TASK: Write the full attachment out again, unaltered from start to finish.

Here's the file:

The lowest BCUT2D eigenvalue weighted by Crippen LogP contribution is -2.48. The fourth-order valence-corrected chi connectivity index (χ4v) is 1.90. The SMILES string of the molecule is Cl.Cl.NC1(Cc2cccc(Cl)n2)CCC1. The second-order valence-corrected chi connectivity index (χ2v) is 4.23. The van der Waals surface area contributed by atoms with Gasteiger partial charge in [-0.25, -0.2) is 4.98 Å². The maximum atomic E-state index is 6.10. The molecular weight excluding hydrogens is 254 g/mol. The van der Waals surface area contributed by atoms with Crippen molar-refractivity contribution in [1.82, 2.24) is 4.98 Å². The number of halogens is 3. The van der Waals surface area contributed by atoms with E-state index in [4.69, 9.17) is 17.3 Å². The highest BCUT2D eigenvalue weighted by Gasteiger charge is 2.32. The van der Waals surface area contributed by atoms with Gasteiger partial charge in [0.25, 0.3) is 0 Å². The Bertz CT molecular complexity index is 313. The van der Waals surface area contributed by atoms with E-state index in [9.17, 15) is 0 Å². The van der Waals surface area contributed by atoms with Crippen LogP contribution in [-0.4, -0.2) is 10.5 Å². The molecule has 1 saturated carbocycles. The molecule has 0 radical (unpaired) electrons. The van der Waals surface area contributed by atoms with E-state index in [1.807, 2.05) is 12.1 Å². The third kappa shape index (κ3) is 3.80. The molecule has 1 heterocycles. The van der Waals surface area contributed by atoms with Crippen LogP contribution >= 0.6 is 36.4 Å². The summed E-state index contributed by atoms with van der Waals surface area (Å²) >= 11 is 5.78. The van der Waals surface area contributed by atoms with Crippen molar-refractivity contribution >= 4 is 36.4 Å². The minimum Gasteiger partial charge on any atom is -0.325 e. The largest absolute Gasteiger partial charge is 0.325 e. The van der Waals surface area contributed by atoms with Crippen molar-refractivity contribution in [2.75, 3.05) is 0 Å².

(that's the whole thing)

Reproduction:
The lowest BCUT2D eigenvalue weighted by Crippen LogP contribution is -2.48. The fourth-order valence-corrected chi connectivity index (χ4v) is 1.90. The SMILES string of the molecule is Cl.Cl.NC1(Cc2cccc(Cl)n2)CCC1. The second-order valence-corrected chi connectivity index (χ2v) is 4.23. The van der Waals surface area contributed by atoms with Gasteiger partial charge in [-0.25, -0.2) is 4.98 Å². The maximum atomic E-state index is 6.10. The molecular weight excluding hydrogens is 254 g/mol. The van der Waals surface area contributed by atoms with Crippen molar-refractivity contribution in [1.82, 2.24) is 4.98 Å². The number of halogens is 3. The van der Waals surface area contributed by atoms with E-state index in [4.69, 9.17) is 17.3 Å². The highest BCUT2D eigenvalue weighted by Gasteiger charge is 2.32. The van der Waals surface area contributed by atoms with Gasteiger partial charge in [0.25, 0.3) is 0 Å². The Bertz CT molecular complexity index is 313. The van der Waals surface area contributed by atoms with E-state index in [9.17, 15) is 0 Å². The van der Waals surface area contributed by atoms with Crippen LogP contribution in [-0.4, -0.2) is 10.5 Å². The molecule has 1 saturated carbocycles. The molecule has 0 radical (unpaired) electrons. The van der Waals surface area contributed by atoms with E-state index in [1.807, 2.05) is 12.1 Å². The third kappa shape index (κ3) is 3.80. The molecule has 1 heterocycles. The van der Waals surface area contributed by atoms with Crippen LogP contribution >= 0.6 is 36.4 Å². The summed E-state index contributed by atoms with van der Waals surface area (Å²) >= 11 is 5.78. The van der Waals surface area contributed by atoms with Crippen molar-refractivity contribution >= 4 is 36.4 Å². The minimum Gasteiger partial charge on any atom is -0.325 e. The largest absolute Gasteiger partial charge is 0.325 e. The van der Waals surface area contributed by atoms with Crippen molar-refractivity contribution in [2.75, 3.05) is 0 Å².